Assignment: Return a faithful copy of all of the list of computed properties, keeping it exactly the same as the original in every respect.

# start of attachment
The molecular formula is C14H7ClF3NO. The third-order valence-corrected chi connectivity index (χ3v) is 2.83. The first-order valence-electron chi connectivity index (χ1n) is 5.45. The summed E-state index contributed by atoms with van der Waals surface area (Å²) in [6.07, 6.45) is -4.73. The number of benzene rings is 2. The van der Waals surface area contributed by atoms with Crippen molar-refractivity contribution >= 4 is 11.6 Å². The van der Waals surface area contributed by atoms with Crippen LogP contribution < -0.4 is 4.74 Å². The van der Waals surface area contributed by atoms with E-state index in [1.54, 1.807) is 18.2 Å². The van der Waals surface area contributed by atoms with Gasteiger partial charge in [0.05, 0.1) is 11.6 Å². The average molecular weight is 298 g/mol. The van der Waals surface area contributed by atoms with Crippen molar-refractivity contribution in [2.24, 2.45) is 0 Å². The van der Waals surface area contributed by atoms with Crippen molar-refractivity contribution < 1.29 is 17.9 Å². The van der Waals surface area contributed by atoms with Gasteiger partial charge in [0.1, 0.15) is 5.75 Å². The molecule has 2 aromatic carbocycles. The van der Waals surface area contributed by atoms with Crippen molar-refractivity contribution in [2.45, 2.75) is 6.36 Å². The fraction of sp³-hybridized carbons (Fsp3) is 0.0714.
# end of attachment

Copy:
The molecular formula is C14H7ClF3NO. The third-order valence-corrected chi connectivity index (χ3v) is 2.83. The first-order valence-electron chi connectivity index (χ1n) is 5.45. The summed E-state index contributed by atoms with van der Waals surface area (Å²) in [6.07, 6.45) is -4.73. The number of benzene rings is 2. The van der Waals surface area contributed by atoms with Crippen molar-refractivity contribution >= 4 is 11.6 Å². The van der Waals surface area contributed by atoms with Crippen LogP contribution < -0.4 is 4.74 Å². The van der Waals surface area contributed by atoms with E-state index in [1.54, 1.807) is 18.2 Å². The van der Waals surface area contributed by atoms with Gasteiger partial charge in [0.05, 0.1) is 11.6 Å². The average molecular weight is 298 g/mol. The van der Waals surface area contributed by atoms with Crippen molar-refractivity contribution in [2.24, 2.45) is 0 Å². The van der Waals surface area contributed by atoms with Crippen molar-refractivity contribution < 1.29 is 17.9 Å². The van der Waals surface area contributed by atoms with Gasteiger partial charge in [0.1, 0.15) is 5.75 Å². The molecule has 2 aromatic carbocycles. The van der Waals surface area contributed by atoms with Crippen molar-refractivity contribution in [2.45, 2.75) is 6.36 Å². The fraction of sp³-hybridized carbons (Fsp3) is 0.0714.